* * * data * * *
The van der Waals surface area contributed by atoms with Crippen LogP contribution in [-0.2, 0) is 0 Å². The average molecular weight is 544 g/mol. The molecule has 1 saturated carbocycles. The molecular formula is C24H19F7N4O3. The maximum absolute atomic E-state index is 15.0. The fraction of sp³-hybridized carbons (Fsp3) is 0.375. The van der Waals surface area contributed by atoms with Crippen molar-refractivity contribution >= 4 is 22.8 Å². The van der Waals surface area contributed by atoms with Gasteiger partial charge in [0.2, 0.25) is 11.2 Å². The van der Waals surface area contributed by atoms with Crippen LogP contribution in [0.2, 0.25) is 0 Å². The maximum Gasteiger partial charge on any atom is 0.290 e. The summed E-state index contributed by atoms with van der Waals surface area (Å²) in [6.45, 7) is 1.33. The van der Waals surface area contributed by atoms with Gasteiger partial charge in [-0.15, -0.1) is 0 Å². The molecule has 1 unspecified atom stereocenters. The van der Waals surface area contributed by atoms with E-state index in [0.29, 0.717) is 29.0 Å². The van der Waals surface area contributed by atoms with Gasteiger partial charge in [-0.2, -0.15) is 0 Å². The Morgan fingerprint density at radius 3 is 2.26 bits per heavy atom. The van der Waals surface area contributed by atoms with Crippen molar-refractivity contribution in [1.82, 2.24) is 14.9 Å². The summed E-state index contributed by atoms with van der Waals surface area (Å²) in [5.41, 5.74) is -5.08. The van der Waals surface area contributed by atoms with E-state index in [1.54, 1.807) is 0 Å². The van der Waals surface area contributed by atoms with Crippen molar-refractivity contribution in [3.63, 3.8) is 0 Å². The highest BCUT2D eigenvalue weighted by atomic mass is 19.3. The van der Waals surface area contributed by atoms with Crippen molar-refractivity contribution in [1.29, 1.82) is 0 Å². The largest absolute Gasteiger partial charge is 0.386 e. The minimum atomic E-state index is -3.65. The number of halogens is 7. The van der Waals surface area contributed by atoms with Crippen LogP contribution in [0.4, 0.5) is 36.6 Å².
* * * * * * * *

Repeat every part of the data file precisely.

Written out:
The van der Waals surface area contributed by atoms with Crippen LogP contribution in [-0.2, 0) is 0 Å². The average molecular weight is 544 g/mol. The molecule has 1 saturated carbocycles. The molecular formula is C24H19F7N4O3. The maximum absolute atomic E-state index is 15.0. The fraction of sp³-hybridized carbons (Fsp3) is 0.375. The van der Waals surface area contributed by atoms with Crippen molar-refractivity contribution >= 4 is 22.8 Å². The van der Waals surface area contributed by atoms with Gasteiger partial charge in [0.2, 0.25) is 11.2 Å². The van der Waals surface area contributed by atoms with Crippen LogP contribution in [0.2, 0.25) is 0 Å². The maximum Gasteiger partial charge on any atom is 0.290 e. The summed E-state index contributed by atoms with van der Waals surface area (Å²) in [6.45, 7) is 1.33. The van der Waals surface area contributed by atoms with Gasteiger partial charge in [-0.15, -0.1) is 0 Å². The molecule has 1 unspecified atom stereocenters. The van der Waals surface area contributed by atoms with E-state index in [0.29, 0.717) is 29.0 Å². The van der Waals surface area contributed by atoms with Gasteiger partial charge in [-0.2, -0.15) is 0 Å². The Morgan fingerprint density at radius 3 is 2.26 bits per heavy atom. The van der Waals surface area contributed by atoms with Crippen molar-refractivity contribution in [1.82, 2.24) is 14.9 Å². The summed E-state index contributed by atoms with van der Waals surface area (Å²) in [5.41, 5.74) is -5.08. The van der Waals surface area contributed by atoms with E-state index in [1.54, 1.807) is 0 Å². The van der Waals surface area contributed by atoms with Crippen molar-refractivity contribution in [3.63, 3.8) is 0 Å². The highest BCUT2D eigenvalue weighted by atomic mass is 19.3. The van der Waals surface area contributed by atoms with Crippen molar-refractivity contribution in [1.29, 1.82) is 0 Å². The largest absolute Gasteiger partial charge is 0.386 e. The minimum atomic E-state index is -3.65. The number of halogens is 7. The van der Waals surface area contributed by atoms with Crippen LogP contribution in [0.4, 0.5) is 36.6 Å².